A new adaptation of Jane Austen’s Pride and Prejudice is playing at one of Pittsburgh’s most charming landmark settings. Marsha Mayhak created her stage version for Steel City Shakespeare Center’s singular production at Heathside Cottage, a cozy Victorian home in Fineview. From the hillside perch over the Northside, audiences can take in the city below before stepping inside a venue that is indeed a private home.
It’s a rare treat and compact experience for theater and literature lovers who enjoy relishing the text over spectacle. The cottage interiors–likely the original library, parlor, and dining room–provide the set and the audience its imagination. Here, we eavesdrop on the Bennet family and some of Elizabeth and Darcy’s most endearing exchanges. If you love Austen, do secure tickets now for the final weekend.
Alan Irvine directs a cast of six women who play 13 of the novel’s characters. That’s enough to tell the familiar story.
Yes, Austen is talky; narration from her 1813 book assists the action as actors make swift transitions from exposition to characters. Each cast member proves to be an adept storyteller (as is their stage director Irvine); they perform many monologues and conversations. Virtually every word is audible. While there’s a feeling some more cutting might benefit the pace, the story was best told when the actors resisted the urge to speed up the descriptive passages.
Rare intimacy and well-spoken text in a lovely space makes up for the need to employ more imagination. Irvine moves the actors as well as can be expected in such close quarters while costume elements are simple and props sparse. This immersive theater requires suspending disbelief, supported capable accents and amazing focus, given the actors’ proximity to audience members. The action is no more than one to four feet from most patrons.
The result supports that each cast member bring much nuance to their roles. Irvine wisely lets the cast discover what makes their characters tick. The women playing men don’t overreach for masculine attitudes or postures. This is more about personalities, conventions, and social classes. Mayhak’s dialogue is straight out of Austen and plays very nicely.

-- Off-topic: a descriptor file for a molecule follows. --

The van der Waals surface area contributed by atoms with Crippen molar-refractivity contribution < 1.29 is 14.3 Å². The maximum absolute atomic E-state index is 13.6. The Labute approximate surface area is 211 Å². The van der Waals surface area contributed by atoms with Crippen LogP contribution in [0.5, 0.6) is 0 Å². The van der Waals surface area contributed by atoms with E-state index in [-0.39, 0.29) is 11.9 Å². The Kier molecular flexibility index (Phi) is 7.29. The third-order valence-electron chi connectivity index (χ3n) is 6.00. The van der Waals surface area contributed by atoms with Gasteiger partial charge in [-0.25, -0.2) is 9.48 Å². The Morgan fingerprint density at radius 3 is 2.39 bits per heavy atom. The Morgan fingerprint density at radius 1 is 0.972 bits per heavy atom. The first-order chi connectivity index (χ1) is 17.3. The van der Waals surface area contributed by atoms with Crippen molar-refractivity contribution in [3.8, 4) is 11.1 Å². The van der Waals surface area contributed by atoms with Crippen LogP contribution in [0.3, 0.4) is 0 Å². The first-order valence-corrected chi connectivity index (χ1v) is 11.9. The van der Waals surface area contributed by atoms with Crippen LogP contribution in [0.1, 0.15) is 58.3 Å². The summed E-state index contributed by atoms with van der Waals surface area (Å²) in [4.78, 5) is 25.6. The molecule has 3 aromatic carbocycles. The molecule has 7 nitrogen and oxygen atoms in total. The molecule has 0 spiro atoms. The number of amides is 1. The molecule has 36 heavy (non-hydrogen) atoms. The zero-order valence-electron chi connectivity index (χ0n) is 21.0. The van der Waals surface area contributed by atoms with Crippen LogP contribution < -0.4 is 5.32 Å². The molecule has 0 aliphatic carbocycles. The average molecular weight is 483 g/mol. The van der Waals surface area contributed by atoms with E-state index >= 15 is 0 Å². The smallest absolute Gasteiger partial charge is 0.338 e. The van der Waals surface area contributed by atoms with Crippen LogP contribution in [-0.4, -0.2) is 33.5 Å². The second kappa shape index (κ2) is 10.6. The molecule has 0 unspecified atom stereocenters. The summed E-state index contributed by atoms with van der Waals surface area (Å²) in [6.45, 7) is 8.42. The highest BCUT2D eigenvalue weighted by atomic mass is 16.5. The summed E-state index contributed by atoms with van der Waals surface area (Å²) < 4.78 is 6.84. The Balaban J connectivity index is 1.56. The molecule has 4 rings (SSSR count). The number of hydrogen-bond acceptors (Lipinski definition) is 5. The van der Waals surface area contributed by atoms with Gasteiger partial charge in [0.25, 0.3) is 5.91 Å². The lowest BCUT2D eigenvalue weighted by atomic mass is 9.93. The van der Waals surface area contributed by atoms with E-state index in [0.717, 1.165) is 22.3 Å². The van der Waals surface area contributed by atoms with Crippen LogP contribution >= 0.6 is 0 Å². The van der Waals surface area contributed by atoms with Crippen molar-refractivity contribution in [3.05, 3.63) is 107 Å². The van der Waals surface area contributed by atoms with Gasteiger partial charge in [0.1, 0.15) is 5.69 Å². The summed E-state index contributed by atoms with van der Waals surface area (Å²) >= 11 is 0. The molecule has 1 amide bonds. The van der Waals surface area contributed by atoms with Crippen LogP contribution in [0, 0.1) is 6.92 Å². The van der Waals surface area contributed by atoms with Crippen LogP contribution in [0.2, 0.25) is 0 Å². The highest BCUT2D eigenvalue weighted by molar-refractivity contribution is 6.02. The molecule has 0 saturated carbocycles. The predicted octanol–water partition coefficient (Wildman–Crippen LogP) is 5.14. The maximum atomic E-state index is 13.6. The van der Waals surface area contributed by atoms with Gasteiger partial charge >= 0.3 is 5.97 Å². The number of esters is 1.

The Bennet family is close knit, but lacks means. In the 19th century, the fate of women with no dowries and the inability to inherit land left women like the Bennet sisters with limited choices in life. So Austen’s novels may foreshadow feminism but are wrought with the realism of class hierarchies.
Marsha Mayhak’s Elizabeth Bennet is charming, smart and capable–just as Austenites like her. Mayhak is certainly a lovely match for this role and provides a strong center for the action even as she makes some prejudicial assumptions about Fitzwilliam Darcy. She sweetly questions the trappings of the more fortunate and sometimes haughty individuals around her and Mayhak’s expressions and quiet reactions are just right.
Elizabeth Glyptis is Mr. Darcy, considered the proud lead character of the title–or is he really? Glyptis manages this challenging role well, capturing Darcy’s opaque nature, showing little while she must indeed convey the most important elements of Lizzy’s cryptic and intriguing acquaintance.
Mayhak and Glyptis relish the couple’s famous moments, the ones fans anticipate: Darcy arriving home unexpectedly when Lizzy is touring his country estate; his rescue of Lydia (the wayward Bennet sister); and the eventual proposal and the pair’s banter about how it all came about.
As Lizzy’s closest sister Jane Bennet and clergyman Collins, Anne Rematt brings a lovely presence and grace to both roles. Her subtle choices belie Jane’s concern that she may never marry and wind up an old maid.
Angela Anderson wonderfully distinguishes each of her three characters–Mr. Bennet, the affable father; the disposable friend Charlotte; and the pompous Lady Catherine. Anna Gergerich has fun with Mrs. Bennet, snobby Caroline, and deceptive Wickham, making some entertaining choices. Mary Pochatko displays great range from the likeable friend Bingley to the thoughtful Aunt Gardinier to the silly Lydia Bennet. (Several Bennet sisters didn’t make it to this version, but the central ladies are well intact.)
At a sold-out opening weekend performance when capacity of 22 was exceeded by five, amiable and courteous patrons moved between rooms, often taking the smaller stools along to guarantee a perch. You can expect more ease this weekend. Moving around instead of sitting for two acts and an intermission (2 hours and 45 minutes total) isn’t a bad thing–a nice change when so many days include our sedentary viewing. Outside a fire pit was lit, so intermission was equally charming with some warmth to take off the chill.
However, Heathside isn’t really handicapped accessible and there are a few steps inside. The tight quarters, movement, and varied seating could be challenging for some, so inquire in advance if this is a concern.
Heathside Cottage is located at 416 Catoma St., in Pittsburgh’s Fineview neighborhood (15212). Driving, take the route from Federal Street from central Northside rather than East Ohio Street to avoid hills and potholes on the more eastern route.
Performances feature “extras” (like a National Aviary falcon show and tell on the night I attended), so you can choose an added value. With tickets at $10-15, it’s a great deal for an intimate adventure and some fun extras like a talk back, Jane Austen trivia, and Regency dancing. Details for remaining performances on Thurs., Sat., and Sun., Oct. 27, 29, and 30 only are found on the SCSC website.
Thank you to Steel City Shakespeare Center for providing a complimentary admission on a sold-out night and a close-up falcon experience.